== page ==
Windows 7’s Costly Compatibility Issues

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Polished yes, but elevated costs ensuring hardware and software compatibility may hold back business adoption of Windows 7

Microsoft officials proudly proclaim that the Release Candidate (RC) landmark of the Windows 7 development cycle represents a good time for businesses to start evaluating the new operating system in a production environment. While the code made available up to this point seems strong enough to warrant this level of in-depth appraisal, I suspect IT implementers will quickly find too many unanswered questions to gain a firm grip on the role the new operating system can play in business, or if it has a role at all in the near term.

In my few days with the new version, I’ve found that the release candidate (Build 7100, available now to MSDN and TechNet subscribers and to the public from 5 May) installs and runs quickly and efficiently; is highly polished for this stage of development; already supports a wide array of hardware; and is obviously rich with security, connectivity and usability features when compared with either Windows Vista or XP.

But with the issues of application compatibility and licensing still not addressed in a way that companies can test, and with Windows 7’s deep ties to the forthcoming Windows Server 2008 R2 to consider (not to mention the moribund economy), potential implementers may find it difficult to find the value in the new OS, despite its obvious improvements.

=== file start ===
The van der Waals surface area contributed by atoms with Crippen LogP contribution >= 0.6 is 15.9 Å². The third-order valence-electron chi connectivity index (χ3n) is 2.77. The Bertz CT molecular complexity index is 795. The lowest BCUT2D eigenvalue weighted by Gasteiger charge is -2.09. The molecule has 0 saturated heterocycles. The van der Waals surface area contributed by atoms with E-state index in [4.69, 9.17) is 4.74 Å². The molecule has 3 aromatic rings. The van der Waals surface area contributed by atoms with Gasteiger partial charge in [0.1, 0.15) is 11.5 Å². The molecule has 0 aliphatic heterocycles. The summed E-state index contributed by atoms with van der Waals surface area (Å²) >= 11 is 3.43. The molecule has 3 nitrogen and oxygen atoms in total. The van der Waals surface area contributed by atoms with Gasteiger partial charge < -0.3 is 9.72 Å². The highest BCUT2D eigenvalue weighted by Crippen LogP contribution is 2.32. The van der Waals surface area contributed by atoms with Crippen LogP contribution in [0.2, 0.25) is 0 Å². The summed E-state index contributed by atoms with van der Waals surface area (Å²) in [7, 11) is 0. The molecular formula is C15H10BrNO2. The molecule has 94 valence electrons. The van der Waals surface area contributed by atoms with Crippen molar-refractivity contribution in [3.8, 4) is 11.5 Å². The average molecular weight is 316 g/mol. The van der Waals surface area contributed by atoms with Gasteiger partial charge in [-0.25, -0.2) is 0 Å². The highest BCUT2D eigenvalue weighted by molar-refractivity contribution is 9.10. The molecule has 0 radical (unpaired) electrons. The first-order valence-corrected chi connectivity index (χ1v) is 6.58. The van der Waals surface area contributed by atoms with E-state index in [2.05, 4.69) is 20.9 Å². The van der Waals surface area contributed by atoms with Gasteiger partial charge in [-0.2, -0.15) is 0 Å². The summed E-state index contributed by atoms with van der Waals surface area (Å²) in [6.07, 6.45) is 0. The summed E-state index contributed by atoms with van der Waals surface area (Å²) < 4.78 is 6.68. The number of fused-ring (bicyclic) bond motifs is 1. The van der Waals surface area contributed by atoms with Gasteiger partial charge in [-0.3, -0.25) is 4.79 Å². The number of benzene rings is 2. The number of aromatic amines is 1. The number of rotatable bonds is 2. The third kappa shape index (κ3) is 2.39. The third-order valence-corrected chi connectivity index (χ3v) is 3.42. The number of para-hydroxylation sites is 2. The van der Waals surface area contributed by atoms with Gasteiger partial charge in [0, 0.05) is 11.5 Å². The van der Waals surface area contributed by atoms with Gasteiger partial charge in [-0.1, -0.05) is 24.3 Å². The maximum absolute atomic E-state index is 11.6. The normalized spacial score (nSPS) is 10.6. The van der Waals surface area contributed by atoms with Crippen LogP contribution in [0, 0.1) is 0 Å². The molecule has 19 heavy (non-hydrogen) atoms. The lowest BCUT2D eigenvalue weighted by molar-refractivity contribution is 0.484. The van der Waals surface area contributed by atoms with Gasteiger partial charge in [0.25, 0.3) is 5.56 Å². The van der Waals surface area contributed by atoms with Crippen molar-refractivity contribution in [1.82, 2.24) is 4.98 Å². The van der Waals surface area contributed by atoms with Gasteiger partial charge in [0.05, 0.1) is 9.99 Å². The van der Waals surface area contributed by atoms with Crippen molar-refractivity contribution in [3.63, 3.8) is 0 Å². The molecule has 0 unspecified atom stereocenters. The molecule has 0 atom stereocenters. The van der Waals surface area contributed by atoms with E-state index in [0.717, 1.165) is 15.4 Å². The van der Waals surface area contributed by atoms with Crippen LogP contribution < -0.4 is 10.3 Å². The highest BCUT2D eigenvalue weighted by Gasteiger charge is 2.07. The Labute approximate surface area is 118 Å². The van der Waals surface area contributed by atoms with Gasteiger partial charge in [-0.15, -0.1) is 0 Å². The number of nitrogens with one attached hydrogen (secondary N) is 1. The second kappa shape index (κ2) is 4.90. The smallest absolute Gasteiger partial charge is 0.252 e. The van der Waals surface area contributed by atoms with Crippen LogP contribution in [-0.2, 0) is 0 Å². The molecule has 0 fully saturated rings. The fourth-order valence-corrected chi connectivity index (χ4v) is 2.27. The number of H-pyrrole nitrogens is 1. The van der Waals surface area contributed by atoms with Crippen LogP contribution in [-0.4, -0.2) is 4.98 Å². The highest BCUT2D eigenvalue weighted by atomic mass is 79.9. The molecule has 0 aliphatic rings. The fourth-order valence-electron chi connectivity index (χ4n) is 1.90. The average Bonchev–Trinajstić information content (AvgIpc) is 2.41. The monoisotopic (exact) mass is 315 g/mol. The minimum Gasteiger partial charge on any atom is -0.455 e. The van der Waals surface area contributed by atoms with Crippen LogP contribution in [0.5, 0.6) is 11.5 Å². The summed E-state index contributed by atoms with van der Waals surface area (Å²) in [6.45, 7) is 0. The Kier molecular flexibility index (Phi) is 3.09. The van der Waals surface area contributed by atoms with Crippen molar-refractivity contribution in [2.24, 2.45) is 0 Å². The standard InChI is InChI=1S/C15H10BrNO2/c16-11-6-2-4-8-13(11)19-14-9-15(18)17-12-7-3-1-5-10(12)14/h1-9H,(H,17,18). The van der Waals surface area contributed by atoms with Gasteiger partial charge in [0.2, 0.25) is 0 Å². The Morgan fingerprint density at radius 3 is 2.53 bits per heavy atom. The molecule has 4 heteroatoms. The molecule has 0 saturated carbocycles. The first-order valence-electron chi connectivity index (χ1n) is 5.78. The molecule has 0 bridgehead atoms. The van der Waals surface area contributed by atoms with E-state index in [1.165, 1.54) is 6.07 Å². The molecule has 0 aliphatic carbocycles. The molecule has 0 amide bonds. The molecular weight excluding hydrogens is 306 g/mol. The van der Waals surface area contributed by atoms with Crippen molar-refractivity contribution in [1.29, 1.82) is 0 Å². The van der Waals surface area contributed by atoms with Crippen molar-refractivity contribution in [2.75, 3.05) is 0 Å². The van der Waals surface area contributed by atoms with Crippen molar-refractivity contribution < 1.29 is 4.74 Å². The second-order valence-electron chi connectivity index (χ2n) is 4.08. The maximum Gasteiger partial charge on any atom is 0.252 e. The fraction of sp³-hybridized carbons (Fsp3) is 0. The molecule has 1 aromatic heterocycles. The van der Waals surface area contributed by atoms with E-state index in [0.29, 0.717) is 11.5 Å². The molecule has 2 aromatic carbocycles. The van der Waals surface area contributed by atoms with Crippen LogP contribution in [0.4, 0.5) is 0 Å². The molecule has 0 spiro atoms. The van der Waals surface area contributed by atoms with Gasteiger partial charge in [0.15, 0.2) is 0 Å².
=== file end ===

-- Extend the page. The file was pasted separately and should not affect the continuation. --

Application compatibility, or lack thereof, was one of the torpedoes that sank Windows Vista; too many users and organisations found that operating system’s security implementations broke mission-critical legacy applications or devices. As Windows 7 is built with the same security fundamentals in mind (including User Account Control, Address Space Layout Randomisation and Kernel Patch Protection), Microsoft had to address the issue directly with the new OS, to ensure a seamless transition to the new platform for customers.

The announced solution—Windows XP Mode for Windows 7, or XPM—runs a virtualised instance of XP Service Pack 3 within Windows 7. Customers who hold licences for the right version of Windows 7 (Professional, Enterprise or Ultimate) will be able to download the software, which includes a copy of Windows XP SP3 and a licence to run it virtually. Integration with the host operating system should be present, and users can expect to be able to launch virtualised applications directly from the host interface (similar to what one could do with VMware Fusion’s Unity mode on a Mac).

As pointed out here, XPM is fraught with security concerns. Indeed, it appears that the XPM VM needs to be managed as a separate node on the network, and will require its own anti-virus, patch management and management software. But that’s just the tip of the iceberg.

So Many Questions

I haven’t received a copy of the XPM beta code, yet, so I find myself full questions even beyond these already sticky issues. Does the XPM instance itself need to be joined to the domain, and what does that mean for Client Access Licenses? Do the host and virtual instances need to be managed separately via Group Policy? Will security patches for XPM instances stop coming in five years, even though Windows 7 is protected for much longer than that?

With XPM, Microsoft has thrown up its hands and effectively proclaimed, “We can’t support these applications going forward, nor do we want to try.” I understand that perspective, everyone wants to move forward unencumbered, I just can’t grasp the approach.